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Kman1138 (Mechanical) (OP)
7 Feb 10 14:09
Hi,

     I have a questions on estimating air changes per hour when estimating infiltration/exfiltration. I use loadsoft 6.0 for doing load calcs. I have a technologist who tells me not to enter in air values for infiltration and use a formula that another engineer they were working for showed them. I belive it is BTU=(Vol/60)*1.08*Delta T. I've looked all over trying to find out where this came from to no avail. Looking in the Load Calculation Applications Manual from ASHRAE, in Ch5 it states that "Experienced engineers often estimate infiltration by the air cahnge moethod."
     So my question is, what is a good way to estimate the number of air changes per hour that a space will experience.

Kris.

  
Zesti (Mechanical)
8 Feb 10 6:00

There are so many variables...

The formula you have only uses volume, but this does not say anything about the geometry of the building/space (large or small windward facing walls).

It does not say anything about the number of doors and windows, it does not say anything about the way the building is constructed.

The list is endless and I guess this is way the only reference you could find is "Experienced engineers often estimate infiltration by the air cahnge moethod." in which the emphasis must be on the word "experienced"...

Guidelines over here have tables for different parts of the country (windspeeds), height of the building and quality of the construction. Numbers vary a lot and so it is still a bit of a guess.

In my "experience", infiltration of outside air is over estimated when it comes to most modern, well constructed buildings.

(Did you have a specific (type of) building in mind?)
 
AbbyNormal (Mechanical)
8 Feb 10 22:03
I tend to neglect it in favour of the ventilation

The way we build has a far greater impact on our comfort, energy consumption and IAQ, than any HVAC system we install

Zesti (Mechanical)
9 Feb 10 3:52

Windpressures can be far higher than roompressures from the ventilationsystem (hundreds of Pascals vs tens of Pascals).

So, neglecting infiltration might not be the right thing to do in all cases.

In general: heating systems tend to be to large in most cases anyway. Heat produced inside the building is never taken into account and extra capacity is put in to heat up the building after nighttime lowering of the setpoint and so there is always "spare" capacity.

 
Kman1138 (Mechanical) (OP)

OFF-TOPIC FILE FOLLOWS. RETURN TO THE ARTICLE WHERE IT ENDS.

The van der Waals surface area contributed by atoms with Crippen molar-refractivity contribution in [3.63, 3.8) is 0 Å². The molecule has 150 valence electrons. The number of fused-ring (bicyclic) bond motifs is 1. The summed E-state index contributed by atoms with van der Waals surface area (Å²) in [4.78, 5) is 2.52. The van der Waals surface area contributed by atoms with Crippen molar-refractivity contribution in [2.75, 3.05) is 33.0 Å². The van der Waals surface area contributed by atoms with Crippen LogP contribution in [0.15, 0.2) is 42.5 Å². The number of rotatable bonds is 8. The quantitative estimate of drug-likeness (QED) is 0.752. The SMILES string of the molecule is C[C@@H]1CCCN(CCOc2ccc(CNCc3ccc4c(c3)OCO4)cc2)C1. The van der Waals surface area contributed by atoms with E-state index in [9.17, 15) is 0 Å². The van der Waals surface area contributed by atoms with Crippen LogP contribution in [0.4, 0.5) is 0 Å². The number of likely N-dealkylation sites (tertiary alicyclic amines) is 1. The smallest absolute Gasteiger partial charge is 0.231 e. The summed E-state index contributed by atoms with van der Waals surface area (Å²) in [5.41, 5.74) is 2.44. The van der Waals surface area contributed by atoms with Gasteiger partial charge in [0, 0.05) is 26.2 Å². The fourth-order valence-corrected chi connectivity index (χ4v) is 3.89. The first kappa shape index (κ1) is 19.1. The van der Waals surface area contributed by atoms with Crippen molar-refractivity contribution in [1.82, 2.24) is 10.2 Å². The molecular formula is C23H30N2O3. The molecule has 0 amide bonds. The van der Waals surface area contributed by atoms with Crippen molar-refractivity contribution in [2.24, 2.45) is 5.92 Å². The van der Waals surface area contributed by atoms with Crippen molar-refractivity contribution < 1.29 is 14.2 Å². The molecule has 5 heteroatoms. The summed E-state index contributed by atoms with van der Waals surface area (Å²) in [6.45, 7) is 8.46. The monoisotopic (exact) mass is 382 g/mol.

9 Feb 10 11:26
Well, I do commercial buildings in Northern Alberta mostly. I could estimate by air changes per hour. I have no idea what would be a guess, 5 maybe, 10? Any suggestions would help.
Helpful Member!  VerneE (Mechanical)
9 Feb 10 12:05
My rule of thumb is to do the heat loss calculation of the building based on wall & roof "R" values. Then check to see what two air changes per hour of the building volume require for heating. If V is the building volume and Ti is inside temperature and To is outside temperature (in degrees F) the equation becomes

BTU=(V*2/60)*1.08*(Ti-To)

The 1.08 is the conversion of units & the specific heat of air combined together. V*2/60 converts two air changes per hour of building volume into cubic feet per minute.

If it is a tight building, like an office with good doors and vestibules, only one air change per hour can be used. If it is a warehouse or large high roof manufacturing building, three or four air changes per hour may be used.

I have found two air changes per hour usually is more heat loss than the building construction heat loss. You only need the extra heat on weekends or holiday shutdowns when the internal heat gains from equipment or activity & lights is not available.
Zesti (Mechanical)
10 Feb 10 2:51

VerneE writes:

"If it is a tight building, like an office with good doors and vestibules, only one air change per hour can be used. If it is a warehouse or large high roof manufacturing building, three or four air changes per hour may be used."

I guess construction methods can vary a lot but in my experience modern warehouses are very airtight. Therefore having 3 to 4 air changes per hour for a warehouse is way too much in my opinion. I use around 0.5 air changes per hour due to infiltration on large warehouses.
Heating up 3..4 ACH on a large warehouse is a huge heating capacity.
 
walkes (Mechanical)
10 Feb 10 9:27
Air change method is dependent on the configuration of the space.  If using ACH I use only the 10 foot perimeter of the space for the calculation, and then ensure that perimeter radiation is used to cover the heat loss.

My normal infiltration calculation is based on a airflow per square foot of exterior wall area.  The rate varies from 0.05 cfm/ft2 up to 0.17 cfm/ft2 depending on the tightness of the envelope construction.  It is an estimate as it will vary due to actual construction, wind pressure, stack effect etc.

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